Wildman History, Family Crest & Coats of Arms
- Origins Available:
Wildman is an ancient Anglo-Saxon name. It was a name given to a person who was a wild man. A broad and miscellaneous class of surnames, nickname surnames referred to a characteristic of the first person who used the name. They can describe the bearer's favored style of clothing, appearance, habits, or character.
Early Origins of the Wildman family
The surname Wildman was first found in Berkshire where they held a family seat from very ancient times and were Lords of the manor of Beaucot, before and after the Norman Conquest in 1066. Some of the first records of the name include John Wildeman who was listed on the Close Rolls during the reign of King Richard II, which lasted from 1377 to 1399 and the Yorkshire Poll Tax Rolls of 1379 lists Willelmus Wyldman.
Early History of the Wildman family
This web page shows only a small excerpt of our Wildman research. Another 56 words (4 lines of text) covering the years 1621, 1693, 1646, 1647 and 1647 are included under the topic Early Wildman History in all our PDF Extended History products and printed products wherever possible.
Wildman Spelling Variations
One relatively recent invention that did much to standardize English spelling was the printing press. However, before its invention even the most literate people recorded their names according to sound rather than spelling. The spelling variations under which the name Wildman has appeared include Wildman, Wyldman, Wileman and others.
Early Notables of the Wildman family (pre 1700)
Notables of this surname at this time include: Sir John Wildman (c. 1621-1693), an English soldier and politician. "He seems to have served for a time in Sir Thomas Fairfax's lifeguards, probably about 1646, as it is hinted that he was not one of that body in the days of fighting, and had certainly ceased to belong to it by the autumn of 1647. In the autumn of 1647, when the soldiers of...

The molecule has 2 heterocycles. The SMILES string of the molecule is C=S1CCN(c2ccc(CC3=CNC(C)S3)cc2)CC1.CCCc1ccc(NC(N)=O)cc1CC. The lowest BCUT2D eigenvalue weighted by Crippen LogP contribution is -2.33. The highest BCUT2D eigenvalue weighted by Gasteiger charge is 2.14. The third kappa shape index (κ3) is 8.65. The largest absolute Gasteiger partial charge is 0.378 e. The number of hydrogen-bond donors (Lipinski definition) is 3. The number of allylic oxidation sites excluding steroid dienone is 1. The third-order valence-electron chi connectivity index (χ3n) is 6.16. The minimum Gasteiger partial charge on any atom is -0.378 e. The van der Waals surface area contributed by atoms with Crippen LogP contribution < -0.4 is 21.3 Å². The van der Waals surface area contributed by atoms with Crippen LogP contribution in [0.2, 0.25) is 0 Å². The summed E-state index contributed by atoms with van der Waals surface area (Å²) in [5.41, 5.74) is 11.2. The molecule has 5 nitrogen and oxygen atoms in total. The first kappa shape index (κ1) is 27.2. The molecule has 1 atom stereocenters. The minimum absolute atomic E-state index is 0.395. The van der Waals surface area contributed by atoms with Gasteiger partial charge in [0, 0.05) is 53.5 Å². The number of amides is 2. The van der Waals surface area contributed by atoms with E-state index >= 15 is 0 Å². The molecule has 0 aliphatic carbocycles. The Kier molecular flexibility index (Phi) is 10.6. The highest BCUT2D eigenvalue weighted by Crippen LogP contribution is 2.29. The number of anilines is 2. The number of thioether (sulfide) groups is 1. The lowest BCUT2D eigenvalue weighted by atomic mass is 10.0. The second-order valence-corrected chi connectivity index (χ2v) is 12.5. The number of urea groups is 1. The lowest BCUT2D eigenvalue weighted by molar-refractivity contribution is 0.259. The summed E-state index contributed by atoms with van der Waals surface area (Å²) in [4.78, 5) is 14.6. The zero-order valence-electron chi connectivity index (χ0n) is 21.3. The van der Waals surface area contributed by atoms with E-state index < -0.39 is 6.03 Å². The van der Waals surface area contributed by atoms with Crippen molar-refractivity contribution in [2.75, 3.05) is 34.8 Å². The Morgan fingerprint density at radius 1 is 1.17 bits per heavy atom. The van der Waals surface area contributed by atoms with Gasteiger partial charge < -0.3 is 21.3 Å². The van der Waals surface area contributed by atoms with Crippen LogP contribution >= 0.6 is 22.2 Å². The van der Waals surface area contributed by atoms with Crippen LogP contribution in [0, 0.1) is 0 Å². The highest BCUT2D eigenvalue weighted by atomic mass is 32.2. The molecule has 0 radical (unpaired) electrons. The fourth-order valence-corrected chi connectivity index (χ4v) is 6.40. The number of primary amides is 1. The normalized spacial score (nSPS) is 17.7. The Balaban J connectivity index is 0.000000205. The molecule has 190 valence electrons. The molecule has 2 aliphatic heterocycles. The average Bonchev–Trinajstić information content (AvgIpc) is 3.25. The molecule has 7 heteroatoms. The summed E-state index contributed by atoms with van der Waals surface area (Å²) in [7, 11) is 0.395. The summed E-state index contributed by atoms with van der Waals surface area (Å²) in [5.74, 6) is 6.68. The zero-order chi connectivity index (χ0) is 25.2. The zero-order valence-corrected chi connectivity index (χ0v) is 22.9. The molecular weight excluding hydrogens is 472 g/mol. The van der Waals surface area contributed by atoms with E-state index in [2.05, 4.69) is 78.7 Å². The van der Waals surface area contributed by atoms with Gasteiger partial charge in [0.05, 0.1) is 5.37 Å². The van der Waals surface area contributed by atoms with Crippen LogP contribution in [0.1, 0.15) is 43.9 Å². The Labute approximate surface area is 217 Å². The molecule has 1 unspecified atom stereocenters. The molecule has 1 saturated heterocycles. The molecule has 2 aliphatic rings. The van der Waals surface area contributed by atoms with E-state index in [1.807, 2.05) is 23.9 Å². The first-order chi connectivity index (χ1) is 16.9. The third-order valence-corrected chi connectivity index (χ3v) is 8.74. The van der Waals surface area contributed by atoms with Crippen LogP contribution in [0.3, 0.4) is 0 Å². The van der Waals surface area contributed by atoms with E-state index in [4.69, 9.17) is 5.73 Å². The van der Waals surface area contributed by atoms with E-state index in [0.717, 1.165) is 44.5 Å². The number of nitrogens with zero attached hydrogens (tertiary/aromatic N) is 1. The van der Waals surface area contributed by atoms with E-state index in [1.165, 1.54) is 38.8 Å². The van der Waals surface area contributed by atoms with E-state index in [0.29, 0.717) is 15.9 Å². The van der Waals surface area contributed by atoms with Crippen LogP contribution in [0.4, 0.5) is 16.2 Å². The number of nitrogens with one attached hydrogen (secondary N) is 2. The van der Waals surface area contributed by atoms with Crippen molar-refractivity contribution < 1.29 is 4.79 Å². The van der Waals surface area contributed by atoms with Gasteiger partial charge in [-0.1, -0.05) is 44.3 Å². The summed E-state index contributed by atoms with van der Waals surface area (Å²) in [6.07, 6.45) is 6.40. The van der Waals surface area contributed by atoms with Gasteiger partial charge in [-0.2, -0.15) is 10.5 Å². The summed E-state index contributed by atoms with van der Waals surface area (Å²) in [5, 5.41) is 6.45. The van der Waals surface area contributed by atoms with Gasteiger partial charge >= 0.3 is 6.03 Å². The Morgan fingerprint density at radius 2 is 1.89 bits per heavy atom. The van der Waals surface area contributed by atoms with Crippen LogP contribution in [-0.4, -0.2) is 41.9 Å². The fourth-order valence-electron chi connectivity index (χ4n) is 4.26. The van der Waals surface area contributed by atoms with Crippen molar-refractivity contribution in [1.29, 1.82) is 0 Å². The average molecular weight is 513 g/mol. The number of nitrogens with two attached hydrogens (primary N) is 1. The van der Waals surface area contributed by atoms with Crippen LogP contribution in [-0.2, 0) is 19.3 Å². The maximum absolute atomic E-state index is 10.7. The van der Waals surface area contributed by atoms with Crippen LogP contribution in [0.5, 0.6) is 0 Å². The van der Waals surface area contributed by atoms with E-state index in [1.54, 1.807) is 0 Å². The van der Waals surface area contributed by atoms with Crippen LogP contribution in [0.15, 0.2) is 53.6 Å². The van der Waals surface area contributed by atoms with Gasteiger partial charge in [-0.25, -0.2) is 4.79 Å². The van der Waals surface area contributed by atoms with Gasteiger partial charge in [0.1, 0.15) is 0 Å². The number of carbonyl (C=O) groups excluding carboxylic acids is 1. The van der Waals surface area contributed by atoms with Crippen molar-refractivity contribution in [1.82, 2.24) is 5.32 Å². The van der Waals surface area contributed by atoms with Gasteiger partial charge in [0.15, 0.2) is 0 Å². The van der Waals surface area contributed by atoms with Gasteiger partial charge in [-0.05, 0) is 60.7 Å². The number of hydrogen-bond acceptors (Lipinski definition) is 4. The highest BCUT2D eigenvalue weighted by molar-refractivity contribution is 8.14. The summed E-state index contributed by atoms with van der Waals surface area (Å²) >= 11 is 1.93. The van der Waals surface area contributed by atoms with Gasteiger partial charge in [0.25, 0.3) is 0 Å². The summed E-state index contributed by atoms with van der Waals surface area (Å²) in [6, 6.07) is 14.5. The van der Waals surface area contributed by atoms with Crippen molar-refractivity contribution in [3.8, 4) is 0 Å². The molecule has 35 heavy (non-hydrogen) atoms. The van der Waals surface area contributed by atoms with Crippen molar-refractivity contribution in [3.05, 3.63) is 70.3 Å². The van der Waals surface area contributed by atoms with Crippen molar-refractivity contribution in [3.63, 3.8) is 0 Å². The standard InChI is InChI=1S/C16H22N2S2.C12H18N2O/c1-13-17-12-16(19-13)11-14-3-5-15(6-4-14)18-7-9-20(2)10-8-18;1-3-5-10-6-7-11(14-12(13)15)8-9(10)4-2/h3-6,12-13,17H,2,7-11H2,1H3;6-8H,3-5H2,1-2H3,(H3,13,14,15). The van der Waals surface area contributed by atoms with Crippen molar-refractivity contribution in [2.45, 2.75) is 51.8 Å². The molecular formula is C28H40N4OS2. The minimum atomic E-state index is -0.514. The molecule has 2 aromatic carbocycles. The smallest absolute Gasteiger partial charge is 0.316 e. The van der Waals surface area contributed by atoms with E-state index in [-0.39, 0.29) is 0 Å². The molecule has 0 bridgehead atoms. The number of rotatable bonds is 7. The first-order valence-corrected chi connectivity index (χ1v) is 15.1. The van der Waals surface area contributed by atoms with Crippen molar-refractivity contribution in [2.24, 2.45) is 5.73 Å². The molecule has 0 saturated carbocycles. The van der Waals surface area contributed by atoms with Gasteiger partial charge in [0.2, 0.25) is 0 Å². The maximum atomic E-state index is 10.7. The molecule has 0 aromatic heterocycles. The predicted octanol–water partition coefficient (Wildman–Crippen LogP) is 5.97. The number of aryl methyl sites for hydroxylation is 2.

Another 72 words (5 lines of text) are included under the topic Early Wildman Notables in all our PDF Extended History products and printed products wherever possible.
Wildman migration to the United States +
At this time, the shores of the New World beckoned many English families that felt that the social climate in England was oppressive and lacked opportunity for change. Thousands left England at great expense in ships that were overcrowded and full of disease. A great portion of these settlers never survived the journey and even a greater number arrived sick, starving, and without a penny. The survivors, however, were often greeted with greater opportunity than they could have experienced back home. These English settlers made significant contributions to those colonies that would eventually become the United States and Canada. An examination of early immigration records and passenger ship lists revealed that people bearing the name Wildman arrived in North America very early:
Wildman Settlers in United States in the 17th Century
- William Wildman, who landed in Maryland or Virginia in 1669